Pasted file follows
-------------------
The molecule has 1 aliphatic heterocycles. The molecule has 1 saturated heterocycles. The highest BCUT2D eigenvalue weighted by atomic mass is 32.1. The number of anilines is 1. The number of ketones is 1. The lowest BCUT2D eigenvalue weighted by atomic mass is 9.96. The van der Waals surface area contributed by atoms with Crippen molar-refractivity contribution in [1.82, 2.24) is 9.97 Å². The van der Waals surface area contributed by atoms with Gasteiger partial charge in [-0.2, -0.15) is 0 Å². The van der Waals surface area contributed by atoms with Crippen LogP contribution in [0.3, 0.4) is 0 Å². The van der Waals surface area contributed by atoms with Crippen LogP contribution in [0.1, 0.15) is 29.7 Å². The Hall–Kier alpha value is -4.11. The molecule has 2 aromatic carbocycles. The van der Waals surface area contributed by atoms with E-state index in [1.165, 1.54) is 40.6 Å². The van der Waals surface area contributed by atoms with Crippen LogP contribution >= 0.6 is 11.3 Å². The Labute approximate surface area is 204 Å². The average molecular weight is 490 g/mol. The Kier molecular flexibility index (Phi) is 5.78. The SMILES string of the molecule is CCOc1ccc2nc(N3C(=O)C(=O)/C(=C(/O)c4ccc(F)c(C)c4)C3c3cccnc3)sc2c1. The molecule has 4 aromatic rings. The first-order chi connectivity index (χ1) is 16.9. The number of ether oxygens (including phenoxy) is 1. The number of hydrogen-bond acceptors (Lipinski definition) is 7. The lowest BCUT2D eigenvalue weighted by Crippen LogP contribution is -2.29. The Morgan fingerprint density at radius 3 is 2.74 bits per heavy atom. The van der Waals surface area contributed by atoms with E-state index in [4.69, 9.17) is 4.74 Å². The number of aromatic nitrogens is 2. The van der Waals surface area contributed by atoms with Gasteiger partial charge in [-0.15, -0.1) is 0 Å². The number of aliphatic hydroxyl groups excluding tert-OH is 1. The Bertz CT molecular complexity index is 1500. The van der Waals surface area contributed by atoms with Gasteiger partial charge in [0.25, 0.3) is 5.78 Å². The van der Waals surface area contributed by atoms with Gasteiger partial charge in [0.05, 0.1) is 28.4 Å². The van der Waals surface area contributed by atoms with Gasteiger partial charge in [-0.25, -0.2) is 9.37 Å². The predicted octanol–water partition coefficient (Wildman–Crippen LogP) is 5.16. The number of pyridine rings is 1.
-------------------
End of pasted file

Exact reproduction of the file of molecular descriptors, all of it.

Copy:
The molecule has 1 aliphatic heterocycles. The molecule has 1 saturated heterocycles. The highest BCUT2D eigenvalue weighted by atomic mass is 32.1. The number of anilines is 1. The number of ketones is 1. The lowest BCUT2D eigenvalue weighted by atomic mass is 9.96. The van der Waals surface area contributed by atoms with Crippen molar-refractivity contribution in [1.82, 2.24) is 9.97 Å². The van der Waals surface area contributed by atoms with Gasteiger partial charge in [-0.2, -0.15) is 0 Å². The van der Waals surface area contributed by atoms with Crippen LogP contribution in [0.3, 0.4) is 0 Å². The van der Waals surface area contributed by atoms with Crippen LogP contribution in [0.1, 0.15) is 29.7 Å². The Hall–Kier alpha value is -4.11. The molecule has 2 aromatic carbocycles. The van der Waals surface area contributed by atoms with E-state index in [1.165, 1.54) is 40.6 Å². The van der Waals surface area contributed by atoms with Crippen LogP contribution >= 0.6 is 11.3 Å². The Labute approximate surface area is 204 Å². The average molecular weight is 490 g/mol. The Kier molecular flexibility index (Phi) is 5.78. The SMILES string of the molecule is CCOc1ccc2nc(N3C(=O)C(=O)/C(=C(/O)c4ccc(F)c(C)c4)C3c3cccnc3)sc2c1. The molecule has 4 aromatic rings. The first-order chi connectivity index (χ1) is 16.9. The number of ether oxygens (including phenoxy) is 1. The number of hydrogen-bond acceptors (Lipinski definition) is 7. The lowest BCUT2D eigenvalue weighted by Crippen LogP contribution is -2.29. The Morgan fingerprint density at radius 3 is 2.74 bits per heavy atom. The van der Waals surface area contributed by atoms with E-state index in [4.69, 9.17) is 4.74 Å². The number of aromatic nitrogens is 2. The van der Waals surface area contributed by atoms with Gasteiger partial charge in [-0.15, -0.1) is 0 Å². The number of aliphatic hydroxyl groups excluding tert-OH is 1. The Bertz CT molecular complexity index is 1500. The van der Waals surface area contributed by atoms with Gasteiger partial charge in [0.25, 0.3) is 5.78 Å². The van der Waals surface area contributed by atoms with Gasteiger partial charge in [0.05, 0.1) is 28.4 Å². The van der Waals surface area contributed by atoms with Gasteiger partial charge in [-0.25, -0.2) is 9.37 Å². The predicted octanol–water partition coefficient (Wildman–Crippen LogP) is 5.16. The number of pyridine rings is 1.